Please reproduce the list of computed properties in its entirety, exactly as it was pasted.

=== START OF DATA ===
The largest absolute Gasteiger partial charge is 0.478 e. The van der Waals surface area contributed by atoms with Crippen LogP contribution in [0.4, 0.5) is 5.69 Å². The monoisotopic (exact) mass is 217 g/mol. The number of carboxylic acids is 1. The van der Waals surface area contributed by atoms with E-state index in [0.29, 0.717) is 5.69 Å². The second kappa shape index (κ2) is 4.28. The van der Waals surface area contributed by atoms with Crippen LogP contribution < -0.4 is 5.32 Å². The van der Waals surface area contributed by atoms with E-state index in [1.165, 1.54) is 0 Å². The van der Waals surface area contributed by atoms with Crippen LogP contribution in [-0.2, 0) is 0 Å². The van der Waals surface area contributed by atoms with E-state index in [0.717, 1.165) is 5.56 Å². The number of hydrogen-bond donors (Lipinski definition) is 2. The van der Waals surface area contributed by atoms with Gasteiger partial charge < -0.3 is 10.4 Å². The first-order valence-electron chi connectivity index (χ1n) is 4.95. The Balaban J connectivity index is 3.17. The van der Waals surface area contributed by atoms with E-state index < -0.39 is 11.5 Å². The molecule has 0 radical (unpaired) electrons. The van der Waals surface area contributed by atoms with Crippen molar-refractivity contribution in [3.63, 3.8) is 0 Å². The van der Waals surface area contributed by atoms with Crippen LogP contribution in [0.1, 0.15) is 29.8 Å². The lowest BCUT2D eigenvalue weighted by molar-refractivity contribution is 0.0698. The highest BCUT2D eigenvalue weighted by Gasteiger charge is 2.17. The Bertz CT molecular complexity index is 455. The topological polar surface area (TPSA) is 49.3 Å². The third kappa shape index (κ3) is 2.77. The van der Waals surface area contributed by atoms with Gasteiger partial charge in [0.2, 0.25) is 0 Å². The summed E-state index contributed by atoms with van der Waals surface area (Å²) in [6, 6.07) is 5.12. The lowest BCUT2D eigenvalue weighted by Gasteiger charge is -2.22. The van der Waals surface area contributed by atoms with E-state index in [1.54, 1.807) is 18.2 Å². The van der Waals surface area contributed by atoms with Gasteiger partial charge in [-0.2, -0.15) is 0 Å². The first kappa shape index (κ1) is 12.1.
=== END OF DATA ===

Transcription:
The largest absolute Gasteiger partial charge is 0.478 e. The van der Waals surface area contributed by atoms with Crippen LogP contribution in [0.4, 0.5) is 5.69 Å². The monoisotopic (exact) mass is 217 g/mol. The number of carboxylic acids is 1. The van der Waals surface area contributed by atoms with E-state index in [0.29, 0.717) is 5.69 Å². The second kappa shape index (κ2) is 4.28. The van der Waals surface area contributed by atoms with Crippen LogP contribution < -0.4 is 5.32 Å². The van der Waals surface area contributed by atoms with E-state index in [1.165, 1.54) is 0 Å². The van der Waals surface area contributed by atoms with Crippen LogP contribution in [-0.2, 0) is 0 Å². The van der Waals surface area contributed by atoms with E-state index in [0.717, 1.165) is 5.56 Å². The number of hydrogen-bond donors (Lipinski definition) is 2. The van der Waals surface area contributed by atoms with Gasteiger partial charge < -0.3 is 10.4 Å². The first-order valence-electron chi connectivity index (χ1n) is 4.95. The Balaban J connectivity index is 3.17. The van der Waals surface area contributed by atoms with E-state index < -0.39 is 11.5 Å². The molecule has 0 radical (unpaired) electrons. The van der Waals surface area contributed by atoms with Crippen molar-refractivity contribution in [3.63, 3.8) is 0 Å². The van der Waals surface area contributed by atoms with Crippen LogP contribution in [0.1, 0.15) is 29.8 Å². The lowest BCUT2D eigenvalue weighted by molar-refractivity contribution is 0.0698. The highest BCUT2D eigenvalue weighted by Gasteiger charge is 2.17. The Bertz CT molecular complexity index is 455. The topological polar surface area (TPSA) is 49.3 Å². The third kappa shape index (κ3) is 2.77. The van der Waals surface area contributed by atoms with Gasteiger partial charge in [0.2, 0.25) is 0 Å². The summed E-state index contributed by atoms with van der Waals surface area (Å²) in [6, 6.07) is 5.12. The lowest BCUT2D eigenvalue weighted by Gasteiger charge is -2.22. The van der Waals surface area contributed by atoms with E-state index in [1.54, 1.807) is 18.2 Å². The van der Waals surface area contributed by atoms with Gasteiger partial charge in [-0.2, -0.15) is 0 Å². The first kappa shape index (κ1) is 12.1.